While being down 0-1 to an explosive offensive team powered by dynamic guard play is a position the Lakers have been in before these playoffs, heading into game 2 vs. the Rockets feels different than what it did in round 1 vs. the Blazers.
For one, the Lakers played well defensively vs. Portland and simply missed a bunch of shots that, if they continued to get them during the rest of the series, they’d be fine. That was not the case vs. the Rockets, who were quicker to closeout on shooters and are a much better defensive team overall. And, two, Houston is better prepared to matchup with these Lakers and offer unique challenges on both sides of the ball that need real solving that go beyond just playing better.
Don’t get me wrong, “playing better” is of chief concern — particularly in being more focused and in making fewer of the self-inflicted mistakes that plagued the Lakers in game 1. That means cutting down on live ball turnovers, being sharper with their own rotations defensively, and working through more variances within their offense via more screens and motion rather than going to iso-heavy attacks early on. These are the things the Lakers can do for themselves without any consideration for how Houston is trying to play.
In terms of other real adjustments the Lakers can make, I do have ideas. They can help LeBron (and, AD, really) by positioning their big men deeper in the dunker’s spot to better occupy the help. I think they can also run more P&R actions to dictate the matchups they want more often, particulary as it relates to AD and LeBron. Further, better off ball actions that involve screens and slipping screens to get Houston to have to make decisions (and, hopefully, mistakes) to get guys moving into open spaces can help loosen things up.
Beyond that, though, the Lakers need to look to penetrate more from all over the floor to get into the teeth of the defense and force help. Houston has quick defenders who rotate well, but getting them into rotation more than once in any given possession is still the goal. Also, directly beating players at the point of attack is a key way to get points in the paint or at least get shots up as the help is rotating — which then opens up offensive rebounding chances. So, I’d like to see Bron and AD drive more, but I’d also like to see more penetration from Caruso, Kuzma, and even KCP. The latter two aren’t the shiftiest of players, but they can threaten the rim when they get downhill and that’s one of ways this Rockets defense can be beaten.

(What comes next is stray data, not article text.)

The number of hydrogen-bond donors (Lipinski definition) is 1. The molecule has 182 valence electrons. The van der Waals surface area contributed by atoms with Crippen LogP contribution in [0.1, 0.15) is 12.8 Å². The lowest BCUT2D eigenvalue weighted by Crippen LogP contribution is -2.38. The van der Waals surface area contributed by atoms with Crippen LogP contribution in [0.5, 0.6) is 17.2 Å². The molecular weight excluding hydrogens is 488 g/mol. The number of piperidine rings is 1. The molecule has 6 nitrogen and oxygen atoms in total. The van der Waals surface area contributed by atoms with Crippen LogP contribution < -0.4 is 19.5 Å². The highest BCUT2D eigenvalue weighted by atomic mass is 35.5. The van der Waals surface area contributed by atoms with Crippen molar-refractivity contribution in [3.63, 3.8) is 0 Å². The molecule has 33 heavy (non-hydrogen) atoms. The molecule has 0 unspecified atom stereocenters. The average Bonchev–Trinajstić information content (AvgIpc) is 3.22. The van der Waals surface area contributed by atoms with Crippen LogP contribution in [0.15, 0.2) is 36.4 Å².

Speaking of Caruso, he needs to play more this game than he did in game 1. I know he had some foul issues and he’ll need to clean that up. But, he’s an important defender who brings smarts, activity, screening, and some penetration ability offensively. He’s a better fit for this series than Rondo and the minutes of both players need to reflect that.
Lastly, the Lakers need to win the non-Harden minutes decisively. In game 1, Harden had a plus/minus of 0 while Westbrook was a +15. Considering Harden and Russ share the floor to start each half and then stagger during the middle portions of the game, this tells me those Rockets units led by Russ were way too effective. That needs to be different this game. The Lakers need to be better defensively during these stints and that either means those guys who got minutes in game 1 need to play with more energy and just plain better or different personnel decisions need to be made by Vogel.
As we’ve seen in the Toronto/Boston series, going down 0-2 isn’t the end of a series by any means. But the Lakers very much need to establish themselves in this series with some force to rebalance the scales of both team’s confidence. Right now, Houston surely thinks they’re the better team. I’d very much like the Lakers to take that belief away from them with a strong showing today.
Where you can watch: 5:30pm start time on ABC.